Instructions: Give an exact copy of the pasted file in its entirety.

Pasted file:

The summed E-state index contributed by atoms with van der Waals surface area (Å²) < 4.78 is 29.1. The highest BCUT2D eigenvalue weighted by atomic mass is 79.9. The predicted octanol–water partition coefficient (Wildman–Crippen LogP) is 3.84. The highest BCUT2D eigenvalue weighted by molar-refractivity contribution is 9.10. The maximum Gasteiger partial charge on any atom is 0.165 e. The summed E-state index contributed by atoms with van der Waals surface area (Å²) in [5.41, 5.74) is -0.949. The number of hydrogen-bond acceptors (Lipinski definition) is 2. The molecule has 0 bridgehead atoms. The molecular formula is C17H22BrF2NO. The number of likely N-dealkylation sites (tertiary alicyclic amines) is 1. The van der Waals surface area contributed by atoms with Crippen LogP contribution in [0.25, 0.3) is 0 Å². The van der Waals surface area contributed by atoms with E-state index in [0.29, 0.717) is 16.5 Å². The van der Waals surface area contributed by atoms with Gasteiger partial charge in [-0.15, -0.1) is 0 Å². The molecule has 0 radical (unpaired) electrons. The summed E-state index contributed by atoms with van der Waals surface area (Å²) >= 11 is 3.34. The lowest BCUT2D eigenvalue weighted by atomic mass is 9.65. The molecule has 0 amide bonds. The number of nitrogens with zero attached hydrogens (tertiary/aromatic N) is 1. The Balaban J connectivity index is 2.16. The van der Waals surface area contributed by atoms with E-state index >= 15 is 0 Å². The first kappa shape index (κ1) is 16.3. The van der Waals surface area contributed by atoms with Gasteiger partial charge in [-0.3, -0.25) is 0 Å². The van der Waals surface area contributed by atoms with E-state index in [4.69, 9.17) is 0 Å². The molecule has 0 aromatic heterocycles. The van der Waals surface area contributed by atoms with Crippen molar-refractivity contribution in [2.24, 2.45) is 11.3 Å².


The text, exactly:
The summed E-state index contributed by atoms with van der Waals surface area (Å²) < 4.78 is 29.1. The highest BCUT2D eigenvalue weighted by atomic mass is 79.9. The predicted octanol–water partition coefficient (Wildman–Crippen LogP) is 3.84. The highest BCUT2D eigenvalue weighted by molar-refractivity contribution is 9.10. The maximum Gasteiger partial charge on any atom is 0.165 e. The summed E-state index contributed by atoms with van der Waals surface area (Å²) in [5.41, 5.74) is -0.949. The number of hydrogen-bond acceptors (Lipinski definition) is 2. The molecule has 0 bridgehead atoms. The molecular formula is C17H22BrF2NO. The number of likely N-dealkylation sites (tertiary alicyclic amines) is 1. The van der Waals surface area contributed by atoms with Crippen LogP contribution in [0.25, 0.3) is 0 Å². The van der Waals surface area contributed by atoms with E-state index in [0.29, 0.717) is 16.5 Å². The van der Waals surface area contributed by atoms with Gasteiger partial charge in [-0.15, -0.1) is 0 Å². The molecule has 0 radical (unpaired) electrons. The summed E-state index contributed by atoms with van der Waals surface area (Å²) >= 11 is 3.34. The lowest BCUT2D eigenvalue weighted by atomic mass is 9.65. The molecule has 0 amide bonds. The number of nitrogens with zero attached hydrogens (tertiary/aromatic N) is 1. The Balaban J connectivity index is 2.16. The van der Waals surface area contributed by atoms with E-state index >= 15 is 0 Å². The first kappa shape index (κ1) is 16.3. The van der Waals surface area contributed by atoms with Gasteiger partial charge in [-0.3, -0.25) is 0 Å². The van der Waals surface area contributed by atoms with E-state index in [4.69, 9.17) is 0 Å². The molecule has 0 aromatic heterocycles. The van der Waals surface area contributed by atoms with Crippen molar-refractivity contribution in [2.24, 2.45) is 11.3 Å².